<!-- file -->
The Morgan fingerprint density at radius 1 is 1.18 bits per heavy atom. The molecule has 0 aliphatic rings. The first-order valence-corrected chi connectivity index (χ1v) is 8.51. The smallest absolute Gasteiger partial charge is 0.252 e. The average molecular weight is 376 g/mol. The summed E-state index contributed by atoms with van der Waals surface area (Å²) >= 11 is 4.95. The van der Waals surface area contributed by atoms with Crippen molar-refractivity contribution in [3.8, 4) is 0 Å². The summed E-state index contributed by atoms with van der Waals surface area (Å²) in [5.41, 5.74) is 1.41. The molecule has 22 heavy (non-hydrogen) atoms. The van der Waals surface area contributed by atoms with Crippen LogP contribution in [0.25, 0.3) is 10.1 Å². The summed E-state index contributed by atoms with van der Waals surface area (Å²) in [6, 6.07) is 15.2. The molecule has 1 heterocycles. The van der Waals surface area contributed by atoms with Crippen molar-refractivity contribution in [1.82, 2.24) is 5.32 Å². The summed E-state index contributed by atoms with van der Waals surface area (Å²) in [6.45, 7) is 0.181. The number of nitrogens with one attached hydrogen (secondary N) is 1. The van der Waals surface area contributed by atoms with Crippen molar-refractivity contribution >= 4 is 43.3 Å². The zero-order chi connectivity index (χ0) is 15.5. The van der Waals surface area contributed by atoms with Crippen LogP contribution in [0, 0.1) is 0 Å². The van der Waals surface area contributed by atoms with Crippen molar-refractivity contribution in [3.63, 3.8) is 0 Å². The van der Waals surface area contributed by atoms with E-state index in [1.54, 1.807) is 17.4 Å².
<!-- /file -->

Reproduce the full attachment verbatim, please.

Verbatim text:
The Morgan fingerprint density at radius 1 is 1.18 bits per heavy atom. The molecule has 0 aliphatic rings. The first-order valence-corrected chi connectivity index (χ1v) is 8.51. The smallest absolute Gasteiger partial charge is 0.252 e. The average molecular weight is 376 g/mol. The summed E-state index contributed by atoms with van der Waals surface area (Å²) >= 11 is 4.95. The van der Waals surface area contributed by atoms with Crippen molar-refractivity contribution in [3.8, 4) is 0 Å². The summed E-state index contributed by atoms with van der Waals surface area (Å²) in [5.41, 5.74) is 1.41. The molecule has 22 heavy (non-hydrogen) atoms. The van der Waals surface area contributed by atoms with Crippen LogP contribution in [0.25, 0.3) is 10.1 Å². The summed E-state index contributed by atoms with van der Waals surface area (Å²) in [6, 6.07) is 15.2. The molecule has 1 heterocycles. The van der Waals surface area contributed by atoms with Crippen molar-refractivity contribution in [1.82, 2.24) is 5.32 Å². The summed E-state index contributed by atoms with van der Waals surface area (Å²) in [6.45, 7) is 0.181. The number of nitrogens with one attached hydrogen (secondary N) is 1. The van der Waals surface area contributed by atoms with Crippen molar-refractivity contribution >= 4 is 43.3 Å². The zero-order chi connectivity index (χ0) is 15.5. The van der Waals surface area contributed by atoms with Crippen LogP contribution in [0, 0.1) is 0 Å². The van der Waals surface area contributed by atoms with Crippen molar-refractivity contribution in [3.63, 3.8) is 0 Å². The van der Waals surface area contributed by atoms with E-state index in [1.54, 1.807) is 17.4 Å².